Once Upon a Time in Minneapolis: 20 Years of Rhymesayers

Once Upon a Time in Minneapolis: 20 Years of Rhymesayers

Consequence of Sound

Killian Young, Contributing Writer

Two decades later, the Midwestern independent hip-hop label is still going strong.

On an unseasonably warm January night in Minneapolis, as a wintry mix falls innocuously to the ground, Atmosphere heats up First Avenue with a blistering, career-spanning set. Now comprising producer Ant, MC Slug, and DJ Plain Ole Bill, the iconic Twin Cities hip-hop crew commands the attention of the room, as they’ve done countless nights before.

“As far as the history of First Avenue,” says Nate Kranz, the downtown venue’s general manager, “they’re right at the top of the legendary Minneapolis groups.”

Founded in Minneapolis in 1995, Atmosphere’s independent hip-hop label, Rhymesayers Entertainment, celebrates its 20th anniversary this year. Tonight, Atmosphere headlines the House That Prince Built to honor another major milestone for Minneapolis music: The Current, the area’s alternative radio station, is celebrating its 10th anniversary.

The first track the station played? Atmosphere’s “Say Shh”, which “has really become an anthem locally,” according to Jim McGuinn, The Current’s program director who booked the show.

Atmosphere kicks off the set with “Say Shh”, and the crowd goes wild as Slug meanders through the opening bars: “I wanted to make a song about where I’m from, you know?/ Big up my hometown, my territory, my state.”.

Minneapolis probably isn’t the first city that comes to mind when you think about rap. Slug remembers hearing Sugarhill Gang’s “Rapper’s Delight” in his dad’s car, and the first record he bought was Run-D.M.C.’s “30 Days”. The go-to local radio program for Slug and his friends was the “Hip-Hop Shop” hosted by Travitron, aka Travis Lee. The next year, I.R.M. Crew released the city’s first single that was available nationwide, according to Justin Schell in Hip Hop in America: A Regional Guide….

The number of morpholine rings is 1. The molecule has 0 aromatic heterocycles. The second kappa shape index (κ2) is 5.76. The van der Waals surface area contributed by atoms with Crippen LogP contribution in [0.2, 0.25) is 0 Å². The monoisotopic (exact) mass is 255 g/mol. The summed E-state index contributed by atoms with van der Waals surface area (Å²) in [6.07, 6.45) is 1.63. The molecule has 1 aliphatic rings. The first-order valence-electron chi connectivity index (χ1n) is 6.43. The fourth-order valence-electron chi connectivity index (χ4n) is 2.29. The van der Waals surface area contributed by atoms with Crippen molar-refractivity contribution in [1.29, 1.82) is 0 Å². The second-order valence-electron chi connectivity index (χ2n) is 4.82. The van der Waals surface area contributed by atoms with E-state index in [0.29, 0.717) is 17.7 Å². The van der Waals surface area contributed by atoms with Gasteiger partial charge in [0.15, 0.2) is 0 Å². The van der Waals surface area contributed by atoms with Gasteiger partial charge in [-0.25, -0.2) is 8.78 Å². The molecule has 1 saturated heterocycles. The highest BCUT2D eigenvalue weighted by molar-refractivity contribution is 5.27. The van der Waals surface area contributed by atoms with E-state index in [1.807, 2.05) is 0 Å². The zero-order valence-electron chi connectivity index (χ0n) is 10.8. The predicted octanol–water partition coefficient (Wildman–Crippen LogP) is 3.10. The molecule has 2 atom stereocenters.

…A 2004 SPIN feature dubbed Atmosphere’s brand of vulnerable lyricism “emo rap,” a term that Slug says doesn’t really bother him anymore. As far as being considered a “white rapper,” he says he’s recently started to reconsider the role of his multiracial identity — which includes black, white, and Native American roots — and his music.

“If you’re passing due to white privilege, then you’re white in a societal way,” Slug says. “Now, does that build a different set of issues inside somebody who knows they’re not white, but they know that they’re passing as white? Yeah, sure. Who the fuck am I to sit here and act like I can speak for black people? I can’t even speak for white people. I can’t speak for nobody. And I felt weird about that. So I took my racial makeup and just stuck it in the back corner for a long time.”…

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